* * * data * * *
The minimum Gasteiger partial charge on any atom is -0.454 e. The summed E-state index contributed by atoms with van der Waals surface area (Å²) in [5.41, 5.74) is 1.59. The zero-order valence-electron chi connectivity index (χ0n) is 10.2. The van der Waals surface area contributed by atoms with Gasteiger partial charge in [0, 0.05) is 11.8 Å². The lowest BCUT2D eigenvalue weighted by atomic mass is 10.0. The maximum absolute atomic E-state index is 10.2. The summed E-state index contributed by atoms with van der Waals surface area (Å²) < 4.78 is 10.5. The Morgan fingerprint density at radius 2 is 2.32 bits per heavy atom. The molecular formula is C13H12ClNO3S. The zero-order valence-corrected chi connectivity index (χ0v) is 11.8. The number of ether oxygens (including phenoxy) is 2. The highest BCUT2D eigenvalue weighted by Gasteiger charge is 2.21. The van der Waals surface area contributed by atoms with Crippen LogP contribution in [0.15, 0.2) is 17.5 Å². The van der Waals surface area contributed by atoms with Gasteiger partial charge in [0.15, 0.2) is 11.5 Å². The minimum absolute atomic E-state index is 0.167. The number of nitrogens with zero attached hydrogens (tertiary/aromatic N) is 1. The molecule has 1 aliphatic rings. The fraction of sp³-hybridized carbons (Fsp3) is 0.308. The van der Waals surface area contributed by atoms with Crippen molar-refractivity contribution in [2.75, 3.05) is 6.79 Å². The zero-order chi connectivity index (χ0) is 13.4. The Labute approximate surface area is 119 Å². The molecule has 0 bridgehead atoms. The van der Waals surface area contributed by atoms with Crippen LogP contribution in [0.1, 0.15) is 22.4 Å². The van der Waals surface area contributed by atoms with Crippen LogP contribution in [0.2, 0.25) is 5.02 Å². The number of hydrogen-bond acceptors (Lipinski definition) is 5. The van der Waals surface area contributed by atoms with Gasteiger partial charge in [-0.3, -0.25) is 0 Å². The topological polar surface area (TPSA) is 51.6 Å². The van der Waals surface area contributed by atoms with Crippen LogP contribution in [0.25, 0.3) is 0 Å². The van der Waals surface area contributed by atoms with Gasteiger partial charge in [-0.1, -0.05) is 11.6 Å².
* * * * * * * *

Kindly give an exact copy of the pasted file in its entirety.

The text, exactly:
The minimum Gasteiger partial charge on any atom is -0.454 e. The summed E-state index contributed by atoms with van der Waals surface area (Å²) in [5.41, 5.74) is 1.59. The zero-order valence-electron chi connectivity index (χ0n) is 10.2. The van der Waals surface area contributed by atoms with Gasteiger partial charge in [0, 0.05) is 11.8 Å². The lowest BCUT2D eigenvalue weighted by atomic mass is 10.0. The maximum absolute atomic E-state index is 10.2. The summed E-state index contributed by atoms with van der Waals surface area (Å²) < 4.78 is 10.5. The Morgan fingerprint density at radius 2 is 2.32 bits per heavy atom. The molecular formula is C13H12ClNO3S. The zero-order valence-corrected chi connectivity index (χ0v) is 11.8. The number of ether oxygens (including phenoxy) is 2. The highest BCUT2D eigenvalue weighted by Gasteiger charge is 2.21. The van der Waals surface area contributed by atoms with Crippen LogP contribution in [0.15, 0.2) is 17.5 Å². The van der Waals surface area contributed by atoms with Gasteiger partial charge in [0.15, 0.2) is 11.5 Å². The minimum absolute atomic E-state index is 0.167. The number of nitrogens with zero attached hydrogens (tertiary/aromatic N) is 1. The molecule has 1 aliphatic rings. The fraction of sp³-hybridized carbons (Fsp3) is 0.308. The van der Waals surface area contributed by atoms with Crippen molar-refractivity contribution in [2.75, 3.05) is 6.79 Å². The zero-order chi connectivity index (χ0) is 13.4. The Labute approximate surface area is 119 Å². The molecule has 0 bridgehead atoms. The van der Waals surface area contributed by atoms with Crippen LogP contribution in [0.1, 0.15) is 22.4 Å². The van der Waals surface area contributed by atoms with Crippen LogP contribution in [0.2, 0.25) is 5.02 Å². The number of hydrogen-bond acceptors (Lipinski definition) is 5. The van der Waals surface area contributed by atoms with Gasteiger partial charge in [-0.3, -0.25) is 0 Å². The topological polar surface area (TPSA) is 51.6 Å². The van der Waals surface area contributed by atoms with Crippen LogP contribution in [0.25, 0.3) is 0 Å². The van der Waals surface area contributed by atoms with Gasteiger partial charge in [-0.1, -0.05) is 11.6 Å².